Hobbes the tiger

Hobbes the tiger lives at WildCat Ridge Sanctuary with his brother Calvin (background). Photo courtesy of the sanctuary. 

March 18, 2022
By Jens Odegaard 

Dr. Ron Mandsager can make a pacing tiger take a nap. Step one is selecting the appropriate dose of sedative. Step two is taking off his surgical mask. “It’s definitely not a time to have glasses fogging over!” he said. From there, it’s a trick of making sure the hips don’t lie. 

“I’m concentrating on trying to time an accurate poke with the pole syringe as he’s pacing in the cage – I was timing my stick with him swinging his hips to the closest point to me,” said Mandsager, clinical associate professor of anesthesiology at the Oregon State University Carlson College of Veterinary Medicine. When the timing is just right, Mandsager gives a quick jab and the pneumatic device in the pole syringe quickly depresses the pressure-sensitive plunger. Hobbes, a 300-pound tiger, is soon purring like a kitten. 

‘Exotic’ escape
Hobbes and his brother Calvin were born at the infamous Joe Exotic’s Oklahoma wildlife park in 2013. Yes, that Joe Exotic, convicted felon and protagonist of Netflix’s “The Tiger King.” For the first three months of their lives, the pair of twins were exploited as so-called “photo cubs” – trotted out for the paying public to get a cute, cuddly tiger-baby pic. The problem is, tigers grow. No longer exploitable for cuddly photos, they were sold off to a different roadside zoo where they spent the next several years living in barren concrete pens. 

Through a series of fortunate events, they were rescued in 2016 and taken in by the accredited nonprofit WildCat Ridge Sanctuary in rural Scotts Mills, Oregon. They’ve lived there ever since. WildCat Ridge’s mission is to be a “last hope sanctuary” for animals coming from abusive situations, according to its website. It’s run by Cheryl Tuller.   

“Hobbes is a very easygoing, happy tiger boy,” said Tuller.

‘Tiger boy’ gets a tummy-ache 
On Tuesday, March 1, Hobbes woke up, was refusing to eat and looked extremely uncomfortable. The Oregon Zoo’s head veterinarian Dr. Carlos Sanchez, a friend of the sanctuary, offered to give Hobbes an exam and discovered a mass of debris in Hobbes’ stomach. 

After efforts to get Hobbes to evacuate the mass on his own were unsuccessful, sanctuary staff brought Hobbes to the Carlson College of Veterinary Medicine’s Lois Bates Acheson Veterinary Teaching Hospital for surgery to remove the mass on Friday, March 4. The teaching hospital has provided emergency treatment for other big cats from the sanctuary in the past, and Tuller was confident in the team’s expertise.    

It’s there that Hobbes met Mandsager and the rest of the veterinary team including Dr. Katy Townsend, associate professor of surgery.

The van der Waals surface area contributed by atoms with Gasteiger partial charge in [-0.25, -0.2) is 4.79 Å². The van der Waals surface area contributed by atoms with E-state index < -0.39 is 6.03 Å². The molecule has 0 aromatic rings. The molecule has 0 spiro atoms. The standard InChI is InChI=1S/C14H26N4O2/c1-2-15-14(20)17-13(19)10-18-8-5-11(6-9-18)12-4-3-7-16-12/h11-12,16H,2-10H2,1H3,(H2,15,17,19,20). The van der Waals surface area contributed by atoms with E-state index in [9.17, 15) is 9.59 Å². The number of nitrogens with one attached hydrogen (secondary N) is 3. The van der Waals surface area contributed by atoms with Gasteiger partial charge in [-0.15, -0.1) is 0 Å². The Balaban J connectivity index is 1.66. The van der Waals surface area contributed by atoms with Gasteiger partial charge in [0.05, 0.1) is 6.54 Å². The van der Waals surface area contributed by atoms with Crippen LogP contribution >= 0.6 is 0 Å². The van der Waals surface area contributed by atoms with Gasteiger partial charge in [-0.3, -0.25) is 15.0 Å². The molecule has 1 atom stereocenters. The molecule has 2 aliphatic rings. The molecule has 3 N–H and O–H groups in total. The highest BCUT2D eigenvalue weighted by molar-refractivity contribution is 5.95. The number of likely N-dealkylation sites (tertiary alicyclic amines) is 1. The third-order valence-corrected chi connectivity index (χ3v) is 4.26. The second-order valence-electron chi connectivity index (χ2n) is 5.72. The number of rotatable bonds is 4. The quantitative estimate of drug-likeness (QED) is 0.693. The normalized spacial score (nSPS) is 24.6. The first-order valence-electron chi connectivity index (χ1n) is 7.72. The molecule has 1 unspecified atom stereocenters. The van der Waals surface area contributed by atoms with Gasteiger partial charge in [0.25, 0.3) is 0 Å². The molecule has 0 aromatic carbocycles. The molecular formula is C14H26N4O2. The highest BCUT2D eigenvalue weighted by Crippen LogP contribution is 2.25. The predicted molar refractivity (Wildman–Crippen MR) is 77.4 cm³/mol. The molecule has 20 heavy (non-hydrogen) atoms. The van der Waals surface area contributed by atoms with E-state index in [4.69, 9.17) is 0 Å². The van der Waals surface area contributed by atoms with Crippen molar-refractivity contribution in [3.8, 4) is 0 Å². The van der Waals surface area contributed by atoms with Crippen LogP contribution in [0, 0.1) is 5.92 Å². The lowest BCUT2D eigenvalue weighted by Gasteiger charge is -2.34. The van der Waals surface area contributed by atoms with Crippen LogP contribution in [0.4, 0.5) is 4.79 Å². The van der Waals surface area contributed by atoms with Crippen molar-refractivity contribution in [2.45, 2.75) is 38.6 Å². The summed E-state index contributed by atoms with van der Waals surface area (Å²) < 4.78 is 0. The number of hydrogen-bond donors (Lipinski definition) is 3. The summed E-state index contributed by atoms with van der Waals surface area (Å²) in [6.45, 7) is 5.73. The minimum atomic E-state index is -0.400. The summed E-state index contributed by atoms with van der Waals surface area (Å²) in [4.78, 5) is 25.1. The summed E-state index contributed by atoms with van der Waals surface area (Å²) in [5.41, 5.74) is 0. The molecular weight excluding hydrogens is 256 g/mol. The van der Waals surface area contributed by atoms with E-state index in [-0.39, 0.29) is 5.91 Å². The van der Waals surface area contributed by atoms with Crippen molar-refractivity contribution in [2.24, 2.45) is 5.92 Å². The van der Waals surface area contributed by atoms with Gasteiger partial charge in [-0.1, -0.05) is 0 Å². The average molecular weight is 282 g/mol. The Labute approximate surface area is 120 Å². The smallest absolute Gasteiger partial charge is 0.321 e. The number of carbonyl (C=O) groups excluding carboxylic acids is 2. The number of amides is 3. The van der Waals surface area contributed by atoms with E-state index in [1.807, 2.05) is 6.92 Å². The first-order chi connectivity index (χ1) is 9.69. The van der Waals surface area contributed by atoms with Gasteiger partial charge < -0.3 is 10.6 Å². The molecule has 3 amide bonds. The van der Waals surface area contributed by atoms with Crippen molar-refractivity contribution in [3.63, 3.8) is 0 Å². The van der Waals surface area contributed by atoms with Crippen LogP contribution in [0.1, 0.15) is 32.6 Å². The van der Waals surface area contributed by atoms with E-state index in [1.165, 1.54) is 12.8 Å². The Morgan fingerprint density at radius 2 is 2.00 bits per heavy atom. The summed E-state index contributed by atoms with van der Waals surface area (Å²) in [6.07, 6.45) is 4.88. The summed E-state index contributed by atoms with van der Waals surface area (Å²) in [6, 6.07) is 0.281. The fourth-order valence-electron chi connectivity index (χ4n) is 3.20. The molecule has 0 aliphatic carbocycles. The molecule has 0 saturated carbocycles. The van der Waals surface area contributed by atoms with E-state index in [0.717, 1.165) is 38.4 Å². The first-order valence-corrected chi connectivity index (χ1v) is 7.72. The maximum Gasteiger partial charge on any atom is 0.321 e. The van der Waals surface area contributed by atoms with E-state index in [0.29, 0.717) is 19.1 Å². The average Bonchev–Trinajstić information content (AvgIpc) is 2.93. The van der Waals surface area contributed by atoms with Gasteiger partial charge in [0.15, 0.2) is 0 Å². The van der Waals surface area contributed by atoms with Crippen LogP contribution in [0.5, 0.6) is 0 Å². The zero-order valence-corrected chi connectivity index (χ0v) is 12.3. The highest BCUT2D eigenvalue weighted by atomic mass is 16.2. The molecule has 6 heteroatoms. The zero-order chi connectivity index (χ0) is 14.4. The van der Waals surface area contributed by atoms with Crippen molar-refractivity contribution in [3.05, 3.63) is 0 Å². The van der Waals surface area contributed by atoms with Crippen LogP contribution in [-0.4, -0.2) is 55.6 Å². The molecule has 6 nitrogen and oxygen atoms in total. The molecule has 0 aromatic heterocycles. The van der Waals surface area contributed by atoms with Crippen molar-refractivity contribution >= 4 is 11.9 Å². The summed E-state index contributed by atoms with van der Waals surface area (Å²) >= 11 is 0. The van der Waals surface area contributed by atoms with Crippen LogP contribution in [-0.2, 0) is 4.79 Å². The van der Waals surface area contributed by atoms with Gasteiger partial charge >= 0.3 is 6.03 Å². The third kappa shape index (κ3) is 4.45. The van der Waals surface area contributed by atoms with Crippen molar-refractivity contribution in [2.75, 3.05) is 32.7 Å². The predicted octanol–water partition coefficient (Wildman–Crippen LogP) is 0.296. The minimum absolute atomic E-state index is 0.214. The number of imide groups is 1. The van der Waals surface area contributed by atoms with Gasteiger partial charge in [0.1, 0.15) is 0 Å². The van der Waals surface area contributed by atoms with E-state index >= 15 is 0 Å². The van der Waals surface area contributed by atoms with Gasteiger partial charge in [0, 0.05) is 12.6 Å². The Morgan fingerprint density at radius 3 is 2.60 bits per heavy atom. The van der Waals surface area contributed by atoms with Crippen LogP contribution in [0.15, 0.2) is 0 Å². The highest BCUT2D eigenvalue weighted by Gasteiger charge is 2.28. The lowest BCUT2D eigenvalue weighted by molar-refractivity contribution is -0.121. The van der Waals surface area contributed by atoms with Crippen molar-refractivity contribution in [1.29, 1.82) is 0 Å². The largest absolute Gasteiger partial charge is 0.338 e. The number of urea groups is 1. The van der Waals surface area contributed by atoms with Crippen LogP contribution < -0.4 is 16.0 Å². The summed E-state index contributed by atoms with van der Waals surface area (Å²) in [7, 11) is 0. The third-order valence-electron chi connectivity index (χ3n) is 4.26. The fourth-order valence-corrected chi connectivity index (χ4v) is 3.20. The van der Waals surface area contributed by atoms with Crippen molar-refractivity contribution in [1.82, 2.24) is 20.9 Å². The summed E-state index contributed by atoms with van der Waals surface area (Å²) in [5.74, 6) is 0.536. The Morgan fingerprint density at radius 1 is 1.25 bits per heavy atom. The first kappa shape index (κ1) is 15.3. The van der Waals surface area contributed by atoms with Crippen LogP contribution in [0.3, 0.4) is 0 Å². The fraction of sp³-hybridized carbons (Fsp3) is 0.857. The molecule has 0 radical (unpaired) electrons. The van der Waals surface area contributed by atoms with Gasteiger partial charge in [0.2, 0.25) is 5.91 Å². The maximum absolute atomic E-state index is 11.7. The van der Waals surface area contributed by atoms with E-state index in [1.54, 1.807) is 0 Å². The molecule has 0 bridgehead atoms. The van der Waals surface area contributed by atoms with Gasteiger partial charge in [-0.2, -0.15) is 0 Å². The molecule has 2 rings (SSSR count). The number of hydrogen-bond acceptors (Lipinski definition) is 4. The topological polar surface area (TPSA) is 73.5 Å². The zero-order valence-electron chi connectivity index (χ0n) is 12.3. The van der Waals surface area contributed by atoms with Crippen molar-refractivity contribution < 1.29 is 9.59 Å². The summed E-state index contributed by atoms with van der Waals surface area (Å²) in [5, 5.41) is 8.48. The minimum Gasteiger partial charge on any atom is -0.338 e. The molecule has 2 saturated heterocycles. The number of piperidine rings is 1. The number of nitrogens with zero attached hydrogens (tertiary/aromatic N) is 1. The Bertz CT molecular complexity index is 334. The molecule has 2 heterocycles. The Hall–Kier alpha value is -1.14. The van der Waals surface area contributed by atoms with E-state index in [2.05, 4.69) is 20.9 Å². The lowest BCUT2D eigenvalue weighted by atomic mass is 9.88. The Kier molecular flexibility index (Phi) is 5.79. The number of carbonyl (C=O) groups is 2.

It takes a team to cure a tiger 
The excitement level for the team is “off the scale” when a big cat comes into the hospital, according to Townsend. An apex predator is in their hands. “There is always a nervous/excited energy,” she said. “We want to ensure that everyone is safe, but it is such a privilege to work on these animals.” 

It’s a huge team effort to keep everyone safe, including the patient, and to pull off a successful procedure. On the anesthesia team with Mandsager were veterinary nurses Shauna Feldsher, Ami Gilkey and Caitlin Christian. Joining Townsend on the surgery team were nurse Brianna Garber; residents Drs. Ming Lu and Alex Alvarez; intern Dr. Kaitlynn Samborsky; and veterinary students McKinley Smith and Cassie Weber. 

While the anesthesia team kept Hobbes dreaming tiger dreams, the surgical team pulled out scalpels and forceps and got to work. “We had to perform a gastrotomy, which is opening up the stomach to remove a bunch of foreign material that was stuck,” Townsend said. “It is shockingly similar to working on a regular pet cat! Similar anatomy, but just on a big scale. This is a great learning experience on so many levels for the students. Working with wildlife has its inherent challenges, and working through the logistics and preparation is an invaluable tool for the students that they can use in other settings. Many vets will never have the experience of working with large wild animals like this. The surgery and anesthesia students said to me that nothing is going to top this in vet school!” 

From the incision, the team pulled out nearly five pounds of “straw, fur and cardboard from enrichment boxes” Tuller said. Enrichment boxes are filled with items to stimulate an animal’s senses. Hobbes had snacked on his box. 

Go behind the scenes of Hobbes' surgery with this video filmed and produced by Dr. Ron Mandsager. Warning, contains some graphic surgical footage.

Hobbes un-hobbled 
With a fresh scar from his stitches, Hobbes is back on the mend. “He had a bit of trouble waking up but is doing really well now,” Tuller said. “We hold our breath for a few days until they have recovered and feeling back to normal, and I think we all let out a collective sigh of relief and accomplishment when they start to feel better,” Townsend added.
For now, Hobbes is eating a diet of ground food mixed with Pedialyte and his medications and is getting more and more active. 

“It’s very rewarding to know that you had a part in helping a magnificent animal like Hobbes,” Mandsager said. “These types of cases take significant planning, and seeing the plan put in to play, and having it work is always a rush. I enjoy the teamwork involved – and it’s important to remember that while we had a team working on Hobbes, other members of our team were busy taking care of several other patients. Friday was a very busy day for us, and Hobbes was just one part of it. Its always fun when the team tackles a challenging day successfully.”